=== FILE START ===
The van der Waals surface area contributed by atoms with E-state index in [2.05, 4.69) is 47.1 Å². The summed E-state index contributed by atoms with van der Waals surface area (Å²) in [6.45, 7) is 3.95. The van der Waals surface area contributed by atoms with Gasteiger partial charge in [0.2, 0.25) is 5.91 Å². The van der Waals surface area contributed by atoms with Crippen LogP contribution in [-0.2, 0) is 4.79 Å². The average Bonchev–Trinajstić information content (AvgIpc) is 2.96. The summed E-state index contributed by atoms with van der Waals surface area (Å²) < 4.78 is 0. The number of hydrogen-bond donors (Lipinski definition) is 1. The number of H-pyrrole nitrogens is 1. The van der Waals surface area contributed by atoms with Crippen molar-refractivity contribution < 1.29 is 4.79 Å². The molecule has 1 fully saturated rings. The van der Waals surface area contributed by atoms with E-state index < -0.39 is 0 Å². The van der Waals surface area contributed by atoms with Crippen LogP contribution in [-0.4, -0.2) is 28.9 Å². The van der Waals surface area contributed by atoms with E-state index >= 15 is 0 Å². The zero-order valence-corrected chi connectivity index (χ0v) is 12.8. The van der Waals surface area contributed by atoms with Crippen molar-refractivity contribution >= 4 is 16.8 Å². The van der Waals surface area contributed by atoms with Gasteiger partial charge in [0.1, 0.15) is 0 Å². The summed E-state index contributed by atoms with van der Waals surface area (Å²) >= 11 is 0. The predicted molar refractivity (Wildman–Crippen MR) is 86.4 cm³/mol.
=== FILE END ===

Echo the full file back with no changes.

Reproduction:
The van der Waals surface area contributed by atoms with E-state index in [2.05, 4.69) is 47.1 Å². The summed E-state index contributed by atoms with van der Waals surface area (Å²) in [6.45, 7) is 3.95. The van der Waals surface area contributed by atoms with Gasteiger partial charge in [0.2, 0.25) is 5.91 Å². The van der Waals surface area contributed by atoms with Crippen LogP contribution in [-0.2, 0) is 4.79 Å². The average Bonchev–Trinajstić information content (AvgIpc) is 2.96. The summed E-state index contributed by atoms with van der Waals surface area (Å²) < 4.78 is 0. The number of hydrogen-bond donors (Lipinski definition) is 1. The number of H-pyrrole nitrogens is 1. The van der Waals surface area contributed by atoms with Crippen molar-refractivity contribution < 1.29 is 4.79 Å². The molecule has 1 fully saturated rings. The van der Waals surface area contributed by atoms with E-state index < -0.39 is 0 Å². The van der Waals surface area contributed by atoms with Crippen LogP contribution in [-0.4, -0.2) is 28.9 Å². The van der Waals surface area contributed by atoms with E-state index >= 15 is 0 Å². The zero-order valence-corrected chi connectivity index (χ0v) is 12.8. The van der Waals surface area contributed by atoms with Crippen molar-refractivity contribution >= 4 is 16.8 Å². The van der Waals surface area contributed by atoms with Gasteiger partial charge in [0.1, 0.15) is 0 Å². The summed E-state index contributed by atoms with van der Waals surface area (Å²) >= 11 is 0. The predicted molar refractivity (Wildman–Crippen MR) is 86.4 cm³/mol.